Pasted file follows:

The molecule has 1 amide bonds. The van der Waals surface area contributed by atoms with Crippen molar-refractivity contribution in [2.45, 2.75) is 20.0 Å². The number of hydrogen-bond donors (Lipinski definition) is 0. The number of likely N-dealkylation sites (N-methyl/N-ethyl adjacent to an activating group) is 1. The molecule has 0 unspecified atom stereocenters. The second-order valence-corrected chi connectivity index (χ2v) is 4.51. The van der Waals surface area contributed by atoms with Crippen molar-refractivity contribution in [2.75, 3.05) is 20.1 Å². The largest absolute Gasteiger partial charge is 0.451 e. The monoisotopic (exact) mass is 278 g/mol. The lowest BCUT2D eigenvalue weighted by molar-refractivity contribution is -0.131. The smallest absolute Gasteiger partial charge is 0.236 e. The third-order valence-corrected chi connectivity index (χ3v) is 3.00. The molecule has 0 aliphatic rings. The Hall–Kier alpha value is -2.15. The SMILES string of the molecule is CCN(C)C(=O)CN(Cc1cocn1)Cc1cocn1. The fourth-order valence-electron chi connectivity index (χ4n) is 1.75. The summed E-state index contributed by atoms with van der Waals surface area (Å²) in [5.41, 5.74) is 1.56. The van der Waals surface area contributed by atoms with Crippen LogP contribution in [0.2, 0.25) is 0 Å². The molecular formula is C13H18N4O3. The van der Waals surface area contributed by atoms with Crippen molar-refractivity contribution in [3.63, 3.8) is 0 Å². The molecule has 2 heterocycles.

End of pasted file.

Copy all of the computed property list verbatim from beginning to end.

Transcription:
The molecule has 1 amide bonds. The van der Waals surface area contributed by atoms with Crippen molar-refractivity contribution in [2.45, 2.75) is 20.0 Å². The number of hydrogen-bond donors (Lipinski definition) is 0. The number of likely N-dealkylation sites (N-methyl/N-ethyl adjacent to an activating group) is 1. The molecule has 0 unspecified atom stereocenters. The second-order valence-corrected chi connectivity index (χ2v) is 4.51. The van der Waals surface area contributed by atoms with Crippen molar-refractivity contribution in [2.75, 3.05) is 20.1 Å². The largest absolute Gasteiger partial charge is 0.451 e. The monoisotopic (exact) mass is 278 g/mol. The lowest BCUT2D eigenvalue weighted by molar-refractivity contribution is -0.131. The smallest absolute Gasteiger partial charge is 0.236 e. The third-order valence-corrected chi connectivity index (χ3v) is 3.00. The molecule has 0 aliphatic rings. The Hall–Kier alpha value is -2.15. The SMILES string of the molecule is CCN(C)C(=O)CN(Cc1cocn1)Cc1cocn1. The fourth-order valence-electron chi connectivity index (χ4n) is 1.75. The summed E-state index contributed by atoms with van der Waals surface area (Å²) in [5.41, 5.74) is 1.56. The van der Waals surface area contributed by atoms with Crippen LogP contribution in [0.2, 0.25) is 0 Å². The molecular formula is C13H18N4O3. The van der Waals surface area contributed by atoms with Crippen molar-refractivity contribution in [3.63, 3.8) is 0 Å². The molecule has 2 heterocycles.